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(c) 1998 Andrew C. Stone. All Rights Reserved.

It's all "Hush Hush" over in Cupertino and across the 'Net - have you noticed the resounding absence of any news concerning
Mac OS X Server and the Yellow Box? Even the Stone's Throws have been quiet! Of course, as an Apple Developer who has signed a non-disclosure agreement, I walk a well-delineated line - Stone's Throw is not the site to get the latest rumors, but a "clean, well-lighted place" to reflect on the issues affecting developers and high end Mac users. These users, I may add, are anxiously awaiting the chance to get their hands on the most robust and sophisticated operating system ever available for the desktop.

The current situation is very much akin to the recent Hurricane Georges. The front end of the storm was the release of the iMac and the great brand building commercial barrage of this last summer. Now, we sit back as the calm eye of the hurricane is upon us - the bardo of a false sense of "business as usual". And just like a hurricane, it's the backend that bears the brunt of the storm: I expect no less than computer-industry shattering news when Apple plays its hand sometime in the next several weeks (months?). Something grand is surely cooking!

Apple's OS X technology is completely solid, and yet the marketing must be stronger still. Weak technologies with excellent marketing sell oodles in the PC world! So the success of Mac OS X, Yellow Box and even Apple Computer, Inc. now falls to the magicians in marketing. When you consider the wealth of tools that comprise the Yellow Box, Web Objects, Enterprise Objects, et al, you begin to appreciate the scale of the challenge that these SpinMeisters face. How to present this much power without numbing or confusing the customer? How to frame the capabilities in the most compelling way to the maximum number of high end users? And ultimately, how to get them to buy?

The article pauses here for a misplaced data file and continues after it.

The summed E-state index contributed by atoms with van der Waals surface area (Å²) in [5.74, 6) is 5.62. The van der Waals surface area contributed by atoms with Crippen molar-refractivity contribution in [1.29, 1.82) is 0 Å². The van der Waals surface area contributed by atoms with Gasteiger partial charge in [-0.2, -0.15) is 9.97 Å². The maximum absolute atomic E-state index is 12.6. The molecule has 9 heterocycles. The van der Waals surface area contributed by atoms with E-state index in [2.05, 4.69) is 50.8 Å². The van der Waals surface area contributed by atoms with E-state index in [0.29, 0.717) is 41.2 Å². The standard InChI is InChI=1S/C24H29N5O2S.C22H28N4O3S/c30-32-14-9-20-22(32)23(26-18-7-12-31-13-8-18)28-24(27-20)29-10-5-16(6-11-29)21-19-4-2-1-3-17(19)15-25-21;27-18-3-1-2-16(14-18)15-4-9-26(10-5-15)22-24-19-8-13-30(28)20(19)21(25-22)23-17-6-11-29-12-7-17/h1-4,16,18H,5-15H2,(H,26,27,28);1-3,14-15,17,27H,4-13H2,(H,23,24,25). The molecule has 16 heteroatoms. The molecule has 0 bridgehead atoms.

It's a lot like marketing a magic lamp - what it can do depends on who you are and what you do with computers. To the developer, it's a powerful, write-once, deploy-everywhere development environment featuring a warehouse of reusable objects. To the corporate IS manager, it's reusable business logic. To the sysadmin, it's the easiest network to maintain. To the webmaster, it's a scalable, uncrashable web server. To the graphics and web content designer, it combines the traditional tools of the Mac with new generation applications built to take full advantage of Mac OS X. To the beancounter, it's inexpensive access to a host of expensive functionalities. Apple marketing masters, do your magic!

For the rest of us, sit back and enjoy the ride - it might be a wild one.